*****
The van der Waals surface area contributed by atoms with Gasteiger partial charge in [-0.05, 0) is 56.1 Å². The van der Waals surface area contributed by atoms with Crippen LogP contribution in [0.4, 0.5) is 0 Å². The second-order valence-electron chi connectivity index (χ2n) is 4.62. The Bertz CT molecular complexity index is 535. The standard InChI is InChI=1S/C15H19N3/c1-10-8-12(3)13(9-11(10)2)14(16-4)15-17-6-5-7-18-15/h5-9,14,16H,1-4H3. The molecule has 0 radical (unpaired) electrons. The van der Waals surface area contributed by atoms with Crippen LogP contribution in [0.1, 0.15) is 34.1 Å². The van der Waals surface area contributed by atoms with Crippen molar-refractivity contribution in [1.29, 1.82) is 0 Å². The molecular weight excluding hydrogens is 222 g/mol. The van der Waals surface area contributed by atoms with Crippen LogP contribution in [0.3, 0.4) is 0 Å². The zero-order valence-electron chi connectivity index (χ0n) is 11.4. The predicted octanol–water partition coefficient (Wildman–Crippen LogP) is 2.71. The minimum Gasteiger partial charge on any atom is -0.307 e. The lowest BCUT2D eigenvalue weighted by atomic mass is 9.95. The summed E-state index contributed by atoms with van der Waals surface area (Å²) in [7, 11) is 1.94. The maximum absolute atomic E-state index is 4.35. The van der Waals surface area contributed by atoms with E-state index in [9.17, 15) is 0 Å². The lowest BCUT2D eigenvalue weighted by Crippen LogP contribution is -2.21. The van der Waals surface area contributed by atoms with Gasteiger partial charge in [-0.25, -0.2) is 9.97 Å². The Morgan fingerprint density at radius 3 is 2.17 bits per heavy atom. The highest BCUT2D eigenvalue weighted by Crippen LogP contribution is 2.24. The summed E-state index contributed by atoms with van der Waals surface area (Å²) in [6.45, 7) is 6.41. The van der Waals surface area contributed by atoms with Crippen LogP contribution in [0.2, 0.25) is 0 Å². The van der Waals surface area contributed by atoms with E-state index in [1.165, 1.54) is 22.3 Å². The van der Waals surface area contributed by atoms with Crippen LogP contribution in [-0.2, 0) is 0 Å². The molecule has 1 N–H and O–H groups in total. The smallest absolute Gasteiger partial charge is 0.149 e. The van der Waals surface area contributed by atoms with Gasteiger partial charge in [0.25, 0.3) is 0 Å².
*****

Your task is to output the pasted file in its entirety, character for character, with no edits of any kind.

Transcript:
The van der Waals surface area contributed by atoms with Gasteiger partial charge in [-0.05, 0) is 56.1 Å². The van der Waals surface area contributed by atoms with Crippen LogP contribution in [0.4, 0.5) is 0 Å². The second-order valence-electron chi connectivity index (χ2n) is 4.62. The Bertz CT molecular complexity index is 535. The standard InChI is InChI=1S/C15H19N3/c1-10-8-12(3)13(9-11(10)2)14(16-4)15-17-6-5-7-18-15/h5-9,14,16H,1-4H3. The molecule has 0 radical (unpaired) electrons. The van der Waals surface area contributed by atoms with Crippen LogP contribution in [0.1, 0.15) is 34.1 Å². The van der Waals surface area contributed by atoms with Crippen molar-refractivity contribution in [1.29, 1.82) is 0 Å². The molecular weight excluding hydrogens is 222 g/mol. The van der Waals surface area contributed by atoms with Crippen LogP contribution in [0.3, 0.4) is 0 Å². The zero-order valence-electron chi connectivity index (χ0n) is 11.4. The predicted octanol–water partition coefficient (Wildman–Crippen LogP) is 2.71. The minimum Gasteiger partial charge on any atom is -0.307 e. The lowest BCUT2D eigenvalue weighted by atomic mass is 9.95. The summed E-state index contributed by atoms with van der Waals surface area (Å²) in [7, 11) is 1.94. The maximum absolute atomic E-state index is 4.35. The van der Waals surface area contributed by atoms with E-state index in [9.17, 15) is 0 Å². The lowest BCUT2D eigenvalue weighted by Crippen LogP contribution is -2.21. The van der Waals surface area contributed by atoms with Gasteiger partial charge in [-0.25, -0.2) is 9.97 Å². The Morgan fingerprint density at radius 3 is 2.17 bits per heavy atom. The highest BCUT2D eigenvalue weighted by Crippen LogP contribution is 2.24. The summed E-state index contributed by atoms with van der Waals surface area (Å²) in [6.45, 7) is 6.41. The van der Waals surface area contributed by atoms with Crippen LogP contribution in [0.2, 0.25) is 0 Å². The van der Waals surface area contributed by atoms with E-state index in [1.165, 1.54) is 22.3 Å². The van der Waals surface area contributed by atoms with Crippen LogP contribution in [-0.2, 0) is 0 Å². The molecule has 1 N–H and O–H groups in total. The smallest absolute Gasteiger partial charge is 0.149 e. The van der Waals surface area contributed by atoms with Gasteiger partial charge in [0.25, 0.3) is 0 Å².